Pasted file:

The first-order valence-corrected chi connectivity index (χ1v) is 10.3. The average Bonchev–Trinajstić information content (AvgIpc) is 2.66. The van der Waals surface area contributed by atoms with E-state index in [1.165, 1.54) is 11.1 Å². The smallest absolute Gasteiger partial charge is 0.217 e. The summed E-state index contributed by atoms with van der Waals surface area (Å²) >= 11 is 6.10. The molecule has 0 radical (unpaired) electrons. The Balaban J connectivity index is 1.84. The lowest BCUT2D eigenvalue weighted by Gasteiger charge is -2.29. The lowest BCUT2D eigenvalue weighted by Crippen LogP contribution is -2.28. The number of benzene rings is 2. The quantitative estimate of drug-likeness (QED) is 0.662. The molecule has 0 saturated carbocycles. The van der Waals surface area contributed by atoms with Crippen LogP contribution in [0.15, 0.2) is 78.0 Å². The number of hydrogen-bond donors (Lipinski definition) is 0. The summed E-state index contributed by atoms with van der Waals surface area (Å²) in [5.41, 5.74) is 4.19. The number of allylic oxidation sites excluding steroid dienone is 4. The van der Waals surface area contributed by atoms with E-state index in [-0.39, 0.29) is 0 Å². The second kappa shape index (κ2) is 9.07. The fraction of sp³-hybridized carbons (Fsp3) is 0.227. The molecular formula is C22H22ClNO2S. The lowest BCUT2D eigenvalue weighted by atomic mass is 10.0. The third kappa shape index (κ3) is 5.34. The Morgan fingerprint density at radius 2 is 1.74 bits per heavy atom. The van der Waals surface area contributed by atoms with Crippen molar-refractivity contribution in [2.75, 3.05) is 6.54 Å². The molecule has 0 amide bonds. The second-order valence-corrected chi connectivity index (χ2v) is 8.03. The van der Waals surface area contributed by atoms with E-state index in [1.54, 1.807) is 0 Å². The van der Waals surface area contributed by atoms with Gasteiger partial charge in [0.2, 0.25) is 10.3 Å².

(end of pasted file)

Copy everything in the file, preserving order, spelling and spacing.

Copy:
The first-order valence-corrected chi connectivity index (χ1v) is 10.3. The average Bonchev–Trinajstić information content (AvgIpc) is 2.66. The van der Waals surface area contributed by atoms with E-state index in [1.165, 1.54) is 11.1 Å². The smallest absolute Gasteiger partial charge is 0.217 e. The summed E-state index contributed by atoms with van der Waals surface area (Å²) >= 11 is 6.10. The molecule has 0 radical (unpaired) electrons. The Balaban J connectivity index is 1.84. The lowest BCUT2D eigenvalue weighted by Gasteiger charge is -2.29. The lowest BCUT2D eigenvalue weighted by Crippen LogP contribution is -2.28. The number of benzene rings is 2. The quantitative estimate of drug-likeness (QED) is 0.662. The molecule has 0 saturated carbocycles. The van der Waals surface area contributed by atoms with Crippen LogP contribution in [0.15, 0.2) is 78.0 Å². The number of hydrogen-bond donors (Lipinski definition) is 0. The summed E-state index contributed by atoms with van der Waals surface area (Å²) in [5.41, 5.74) is 4.19. The number of allylic oxidation sites excluding steroid dienone is 4. The van der Waals surface area contributed by atoms with E-state index in [-0.39, 0.29) is 0 Å². The second kappa shape index (κ2) is 9.07. The fraction of sp³-hybridized carbons (Fsp3) is 0.227. The molecular formula is C22H22ClNO2S. The lowest BCUT2D eigenvalue weighted by atomic mass is 10.0. The third kappa shape index (κ3) is 5.34. The Morgan fingerprint density at radius 2 is 1.74 bits per heavy atom. The van der Waals surface area contributed by atoms with Crippen molar-refractivity contribution in [2.75, 3.05) is 6.54 Å². The molecule has 0 amide bonds. The second-order valence-corrected chi connectivity index (χ2v) is 8.03. The van der Waals surface area contributed by atoms with E-state index in [1.54, 1.807) is 0 Å². The van der Waals surface area contributed by atoms with Gasteiger partial charge in [0.2, 0.25) is 10.3 Å².